Cats are now classified as geriatric once they reach the age of 11, senior cats are those between the ages of 11 and 14, and super-senior cats are those that are 15 years old or older. In recent years, cats ages and life stages have been revised. Better nutrition, veterinary care, and home care have resulted in cats surviving significantly longer than they did 20 years ago.
Purchase costs are your first out-of-pocket expense, and they vary on where you obtain your cat. You could adopt from a local rescue or shelter. If you take advantage of a specific adoption campaign, the charge can be as little as $1 or as much as $250. Spay-neuter surgery, identifying microchipping, and immunizations are frequently covered by the adoption fee, all of which help with the initial expense.
Expect to pay several hundred to several thousand dollars for a pedigreed cat from a reputable breeder, if that is what you really want. There may or may not be further benefits when you get a cat. If not, you will be liable for the expense of the first vet visit, immunizations, microchipping, and spaying or neutering.
Vaccines, veterinarian checkups, and microchips
Other necessary one-time expenses include the $100 average cost of microchipping your cat in case they ever go missing and the $200 to $500 average cost of keeping them up to date on immunizations, which includes the vet visit.
You should also account for the price of a pet license, which typically costs between $10 and $180 depending on where you reside.
New cat accessories
The following items are normally necessary to make your new cat feel at home and like a member of the family:
- Food ($10–$60),
- A collar ($10–$60)
- Bed ($20–$140)
- Water bowls (10–30 dollars)
- Litter box($10–$80)
- Scratching post (20–70 dollars)
- (Up to $30) toys
- Transport company ($20–$270)
- Brush ($10-20)
- ($10–$60) nail clippers
Yearly Cat Expenses
Cat owners often spend between $200 and $930 a year on food. Cat food prices might vary. Depending on the brand, kind of food (dry kibble versus canned, for example), and quantity of food your cat consumes, your spending will fall somewhere in this range.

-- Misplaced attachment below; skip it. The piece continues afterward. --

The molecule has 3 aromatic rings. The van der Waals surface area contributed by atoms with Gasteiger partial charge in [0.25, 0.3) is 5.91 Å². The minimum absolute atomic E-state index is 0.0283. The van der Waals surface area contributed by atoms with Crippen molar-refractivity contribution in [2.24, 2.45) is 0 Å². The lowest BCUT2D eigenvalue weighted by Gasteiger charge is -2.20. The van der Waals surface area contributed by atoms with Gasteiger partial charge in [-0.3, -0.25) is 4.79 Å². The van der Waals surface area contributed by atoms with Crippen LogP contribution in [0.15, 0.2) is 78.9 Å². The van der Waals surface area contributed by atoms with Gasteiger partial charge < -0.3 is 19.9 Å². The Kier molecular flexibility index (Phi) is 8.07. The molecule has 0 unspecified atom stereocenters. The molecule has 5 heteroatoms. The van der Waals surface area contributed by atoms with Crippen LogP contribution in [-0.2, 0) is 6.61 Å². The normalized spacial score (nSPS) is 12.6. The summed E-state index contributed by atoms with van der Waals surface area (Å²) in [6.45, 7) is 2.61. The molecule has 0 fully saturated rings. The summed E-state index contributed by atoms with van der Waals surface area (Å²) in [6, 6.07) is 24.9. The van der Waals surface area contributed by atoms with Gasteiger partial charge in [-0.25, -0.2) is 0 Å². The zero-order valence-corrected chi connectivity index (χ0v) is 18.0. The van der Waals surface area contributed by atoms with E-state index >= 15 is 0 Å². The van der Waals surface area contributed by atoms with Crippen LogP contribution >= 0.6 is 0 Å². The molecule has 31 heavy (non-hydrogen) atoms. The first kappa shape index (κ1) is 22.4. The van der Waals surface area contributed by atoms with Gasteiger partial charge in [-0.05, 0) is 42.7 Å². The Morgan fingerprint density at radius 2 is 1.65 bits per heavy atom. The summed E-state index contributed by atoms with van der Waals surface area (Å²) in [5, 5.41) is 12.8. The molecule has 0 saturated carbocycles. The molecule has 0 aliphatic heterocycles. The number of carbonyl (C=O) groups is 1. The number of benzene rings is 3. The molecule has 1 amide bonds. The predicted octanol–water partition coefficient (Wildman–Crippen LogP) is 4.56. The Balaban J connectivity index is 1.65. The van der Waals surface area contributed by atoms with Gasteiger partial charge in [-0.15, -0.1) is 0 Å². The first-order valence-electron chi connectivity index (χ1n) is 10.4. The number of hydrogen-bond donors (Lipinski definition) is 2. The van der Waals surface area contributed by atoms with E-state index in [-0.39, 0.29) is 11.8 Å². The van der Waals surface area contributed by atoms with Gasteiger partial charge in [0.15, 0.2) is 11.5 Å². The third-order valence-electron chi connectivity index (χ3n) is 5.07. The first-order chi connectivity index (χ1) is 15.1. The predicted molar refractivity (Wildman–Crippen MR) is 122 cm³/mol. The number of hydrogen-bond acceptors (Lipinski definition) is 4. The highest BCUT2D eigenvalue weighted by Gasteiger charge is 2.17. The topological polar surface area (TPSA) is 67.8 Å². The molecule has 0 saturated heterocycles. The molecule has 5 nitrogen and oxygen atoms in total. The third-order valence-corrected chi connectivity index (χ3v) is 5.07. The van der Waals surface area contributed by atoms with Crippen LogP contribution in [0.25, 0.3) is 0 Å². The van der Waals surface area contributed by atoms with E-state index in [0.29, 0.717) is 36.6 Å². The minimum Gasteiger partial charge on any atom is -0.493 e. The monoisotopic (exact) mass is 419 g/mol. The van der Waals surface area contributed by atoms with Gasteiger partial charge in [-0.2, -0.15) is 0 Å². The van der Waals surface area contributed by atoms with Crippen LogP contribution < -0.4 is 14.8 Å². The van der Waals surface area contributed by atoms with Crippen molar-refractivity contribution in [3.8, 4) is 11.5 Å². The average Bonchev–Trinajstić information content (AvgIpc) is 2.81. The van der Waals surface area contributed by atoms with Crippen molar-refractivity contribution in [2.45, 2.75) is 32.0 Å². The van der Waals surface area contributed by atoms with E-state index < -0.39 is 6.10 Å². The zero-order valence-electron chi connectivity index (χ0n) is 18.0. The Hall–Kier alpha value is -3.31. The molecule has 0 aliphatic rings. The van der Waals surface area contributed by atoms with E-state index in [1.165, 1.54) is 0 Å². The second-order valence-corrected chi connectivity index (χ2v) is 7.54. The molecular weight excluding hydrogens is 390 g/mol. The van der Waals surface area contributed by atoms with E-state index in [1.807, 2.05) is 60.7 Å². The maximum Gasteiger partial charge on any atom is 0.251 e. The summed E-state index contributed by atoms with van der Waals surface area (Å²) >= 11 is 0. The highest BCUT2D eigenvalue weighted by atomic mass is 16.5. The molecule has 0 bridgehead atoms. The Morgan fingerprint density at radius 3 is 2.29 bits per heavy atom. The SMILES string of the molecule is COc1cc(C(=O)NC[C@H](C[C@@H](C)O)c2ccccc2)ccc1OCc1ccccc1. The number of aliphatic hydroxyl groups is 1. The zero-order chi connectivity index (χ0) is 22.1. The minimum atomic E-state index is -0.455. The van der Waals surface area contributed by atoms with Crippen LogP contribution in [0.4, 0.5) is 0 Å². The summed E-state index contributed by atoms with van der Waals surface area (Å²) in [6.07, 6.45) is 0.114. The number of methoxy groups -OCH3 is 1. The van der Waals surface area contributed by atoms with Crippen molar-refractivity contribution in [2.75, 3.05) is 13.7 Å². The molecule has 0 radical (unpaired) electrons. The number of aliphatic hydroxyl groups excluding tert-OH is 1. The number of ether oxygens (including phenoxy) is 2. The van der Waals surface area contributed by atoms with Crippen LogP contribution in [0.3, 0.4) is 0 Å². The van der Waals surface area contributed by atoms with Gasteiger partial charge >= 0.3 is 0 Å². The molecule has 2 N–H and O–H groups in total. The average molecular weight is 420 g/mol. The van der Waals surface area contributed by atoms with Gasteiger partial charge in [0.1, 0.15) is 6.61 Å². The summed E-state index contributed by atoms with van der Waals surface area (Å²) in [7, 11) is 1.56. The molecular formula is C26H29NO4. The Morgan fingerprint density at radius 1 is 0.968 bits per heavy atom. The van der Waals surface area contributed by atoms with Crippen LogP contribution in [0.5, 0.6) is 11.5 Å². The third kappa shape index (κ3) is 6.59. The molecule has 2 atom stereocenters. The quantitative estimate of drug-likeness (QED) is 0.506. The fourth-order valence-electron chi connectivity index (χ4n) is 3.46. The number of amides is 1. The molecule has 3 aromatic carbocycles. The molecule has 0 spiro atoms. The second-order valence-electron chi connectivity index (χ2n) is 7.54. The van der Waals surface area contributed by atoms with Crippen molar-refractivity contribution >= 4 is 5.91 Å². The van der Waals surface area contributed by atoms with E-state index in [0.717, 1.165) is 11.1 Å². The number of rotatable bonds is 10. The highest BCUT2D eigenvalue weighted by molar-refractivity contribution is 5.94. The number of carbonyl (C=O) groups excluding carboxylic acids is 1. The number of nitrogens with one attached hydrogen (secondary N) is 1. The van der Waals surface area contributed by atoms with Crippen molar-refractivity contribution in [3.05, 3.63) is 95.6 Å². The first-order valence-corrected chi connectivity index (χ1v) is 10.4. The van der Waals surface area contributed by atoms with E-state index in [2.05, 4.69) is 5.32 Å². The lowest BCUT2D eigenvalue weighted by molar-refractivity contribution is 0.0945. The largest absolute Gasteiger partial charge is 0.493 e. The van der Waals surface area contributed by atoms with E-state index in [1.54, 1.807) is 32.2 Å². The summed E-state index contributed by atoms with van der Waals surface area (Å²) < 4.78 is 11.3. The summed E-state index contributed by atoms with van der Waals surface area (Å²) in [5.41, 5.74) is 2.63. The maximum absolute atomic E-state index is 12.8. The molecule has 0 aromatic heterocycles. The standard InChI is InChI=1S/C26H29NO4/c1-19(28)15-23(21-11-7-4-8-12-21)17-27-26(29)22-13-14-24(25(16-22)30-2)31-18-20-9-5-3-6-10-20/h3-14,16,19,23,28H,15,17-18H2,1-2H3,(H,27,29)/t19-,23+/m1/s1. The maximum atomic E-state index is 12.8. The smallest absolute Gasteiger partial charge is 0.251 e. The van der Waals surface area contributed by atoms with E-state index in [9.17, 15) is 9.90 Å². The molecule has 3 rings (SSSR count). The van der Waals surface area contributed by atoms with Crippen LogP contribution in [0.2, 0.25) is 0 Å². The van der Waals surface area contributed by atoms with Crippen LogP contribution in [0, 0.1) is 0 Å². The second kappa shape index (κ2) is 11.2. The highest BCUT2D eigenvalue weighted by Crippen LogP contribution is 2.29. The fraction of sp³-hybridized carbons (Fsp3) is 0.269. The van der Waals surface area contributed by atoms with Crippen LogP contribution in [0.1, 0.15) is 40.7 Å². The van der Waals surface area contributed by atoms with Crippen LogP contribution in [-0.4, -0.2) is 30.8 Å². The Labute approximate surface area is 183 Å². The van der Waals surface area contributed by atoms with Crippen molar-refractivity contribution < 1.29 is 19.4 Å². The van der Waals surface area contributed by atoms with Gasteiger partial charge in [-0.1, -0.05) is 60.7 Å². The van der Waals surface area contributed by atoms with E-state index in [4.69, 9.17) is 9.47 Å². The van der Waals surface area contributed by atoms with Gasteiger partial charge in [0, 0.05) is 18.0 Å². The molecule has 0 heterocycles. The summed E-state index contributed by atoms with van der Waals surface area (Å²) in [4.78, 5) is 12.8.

Another necessary item for most cat owners is litter, which normally costs between $210 and 450 per year to maintain a clean and fresh kitty restroom. Cats can be fussy, so you might have to try a few different brands of litter before you find one that they’ll actually use.
While cats are less likely than dogs to regularly destroy their toys, it’s still crucial to keep them busy and occupied by giving them new things to play with and hunt with. Depending on how frequently you need to replace them, cat toys might cost you anywhere from $5 to $70 per year.
- Annual checkup
Regular vet appointments are necessary for every pet parent, and the average cat owner will spend between $80-120 per visit.
- Veterinary emergency and oral hygiene
Ideally, you won’t ever need to visit an emergency vet, but if you do, the regular fee ranges from $200 to $1500. Another cost that not all pet owners choose to incur is teeth cleaning, but if you do decide to schedule an appointment, be prepared to spend between $400 and $600.
Although it is technically an additional expense, pet insurance or cat insurance can aid in lowering these costs. It can cost between $300 and 540 dollars per year to maintain pet insurance for your feline friend.
- Litter disposal system
Litter disposal systems are now essential for many cat owners. They cost between $20 and $30, are somewhat like to diaper pails for cat litter, and are readily available.
- A pet rent
You’ll probably need to put down an extra pet deposit if you rent your property before bringing your cat inside. For the typical renter, this cost comes to $500–$1,000 per month.
Regardless of age, every cat needs the coziness and security of a loving home. Nothing makes a cat sadder than to continually be ignored. Cats of any age can be loved just as much as kittens. Perhaps even more, given that they are satisfied to simply unwind in your company at this time in their lives.
So why are you still waiting? A super senior living at your neighborhood shelter is desperate for nothing more than the affection of a forever home like yours.
If you have a senior cat, you must consider getting cat insurance or pet insurance policies they offer.